I guess I’m mostly running these days because I can’t help myself.

But running on a treadmill? Paying money to join a gym? Burning gas and driving to a facility for the pleasure of staring out a window?

If that’s what running was, I’d never buy another pair of sneakers.

Not that I’m complaining. It just means more empty trails for me.

Friday, May 10, 2013

Hard Drive Replacement in Macbook Pro

A friend of mine had a secondhand 2007 MacBook pro that the hard drive crapped out on. She bought a new hard drive from Best Buy for $40 and took it to one of those "Mac Express" places that litter the malls to ask how much it would cost to have it installed. They told her, "We only use our own hardware. The drive we'd put in would be $120 and it would cost around $150 for labor." The saleslady then added, in an attempt at mock solidarity, "I'm trying to think of someone around here who might be able to do that for you for cheaper, but I just can't come up with anything."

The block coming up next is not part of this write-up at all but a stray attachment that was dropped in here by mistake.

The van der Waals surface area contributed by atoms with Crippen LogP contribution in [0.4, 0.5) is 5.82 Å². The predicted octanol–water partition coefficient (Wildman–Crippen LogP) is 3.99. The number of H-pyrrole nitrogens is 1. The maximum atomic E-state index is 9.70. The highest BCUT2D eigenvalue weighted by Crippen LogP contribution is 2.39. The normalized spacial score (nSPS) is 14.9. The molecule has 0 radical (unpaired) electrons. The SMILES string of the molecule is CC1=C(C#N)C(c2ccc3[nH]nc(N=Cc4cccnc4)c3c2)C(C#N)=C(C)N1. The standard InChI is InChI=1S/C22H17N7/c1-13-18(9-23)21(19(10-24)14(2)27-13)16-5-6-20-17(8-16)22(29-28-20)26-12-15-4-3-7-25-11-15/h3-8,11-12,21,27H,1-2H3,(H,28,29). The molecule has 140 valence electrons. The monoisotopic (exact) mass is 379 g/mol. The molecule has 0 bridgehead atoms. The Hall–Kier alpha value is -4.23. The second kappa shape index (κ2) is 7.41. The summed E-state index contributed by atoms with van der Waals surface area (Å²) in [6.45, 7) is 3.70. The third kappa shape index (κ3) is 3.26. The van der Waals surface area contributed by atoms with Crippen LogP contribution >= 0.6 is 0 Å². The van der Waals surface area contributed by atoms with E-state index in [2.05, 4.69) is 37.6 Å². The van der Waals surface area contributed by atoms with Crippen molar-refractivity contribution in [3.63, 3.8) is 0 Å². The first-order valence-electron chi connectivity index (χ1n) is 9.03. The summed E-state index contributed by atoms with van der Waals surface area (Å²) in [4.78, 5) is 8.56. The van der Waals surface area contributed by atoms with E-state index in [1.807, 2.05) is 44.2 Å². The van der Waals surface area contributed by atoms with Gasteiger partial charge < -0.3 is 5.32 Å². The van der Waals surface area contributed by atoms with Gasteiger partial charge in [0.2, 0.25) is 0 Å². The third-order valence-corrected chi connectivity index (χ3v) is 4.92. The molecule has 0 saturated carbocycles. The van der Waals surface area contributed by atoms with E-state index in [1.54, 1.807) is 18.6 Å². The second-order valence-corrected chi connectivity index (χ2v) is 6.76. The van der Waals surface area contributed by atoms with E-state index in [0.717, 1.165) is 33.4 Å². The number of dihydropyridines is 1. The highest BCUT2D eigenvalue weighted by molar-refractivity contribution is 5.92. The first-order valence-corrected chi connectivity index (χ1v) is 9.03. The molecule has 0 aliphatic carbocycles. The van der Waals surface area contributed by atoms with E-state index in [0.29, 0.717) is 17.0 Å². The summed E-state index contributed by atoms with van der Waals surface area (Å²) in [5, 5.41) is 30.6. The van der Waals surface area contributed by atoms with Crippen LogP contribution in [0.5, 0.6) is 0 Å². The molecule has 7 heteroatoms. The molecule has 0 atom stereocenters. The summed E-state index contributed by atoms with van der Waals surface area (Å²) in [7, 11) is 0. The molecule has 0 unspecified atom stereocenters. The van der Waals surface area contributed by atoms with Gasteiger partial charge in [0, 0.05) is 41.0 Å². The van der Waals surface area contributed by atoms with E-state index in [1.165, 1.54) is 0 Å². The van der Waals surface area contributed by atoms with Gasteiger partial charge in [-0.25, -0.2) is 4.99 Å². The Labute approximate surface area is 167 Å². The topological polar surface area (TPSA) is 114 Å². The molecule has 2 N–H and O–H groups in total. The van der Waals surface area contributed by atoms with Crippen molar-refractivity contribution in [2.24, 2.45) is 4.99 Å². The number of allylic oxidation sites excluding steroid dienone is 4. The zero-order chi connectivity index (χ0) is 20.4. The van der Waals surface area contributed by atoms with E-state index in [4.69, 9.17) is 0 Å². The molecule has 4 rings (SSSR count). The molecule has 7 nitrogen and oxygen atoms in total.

This is disingenuous on too many levels to count. I know she makes her living by selling services--why be timid about it?

Anyway, I love pulling apart computer hardware and sometimes I’m even able to put it back together. And I've replaced a couple of hard drives in my time. So I took her computer home with the promise that I'd have a look at it, and wouldn't break anything I wasn't confident I couldn't fix.

I'd never done surgery on a Mac before. I found a great guide to the hard-drive replacement procedure on line. It mentioned I'd need a Torx T6 screwdriver. What the hell is that? And what's wrong with a Phillips?

Strangely enough, the local hardware store had a set of tiny precision screwdrivers for sale right on their impulse display which included a selection of Torx bits. Armed with this, I set to the task of taking out screws. And more screws. Most were Phillips. Some Were Torx. Some flat, some pointy.

Good lord, Apple uses a lot of screws.

Organization was key.

After they’d used so many screws, you wouldn't think they'd have to use so much glue. But they glue down all kinds of stuff in there—especially the paper-thin ribbon cables which needed such delicate removal.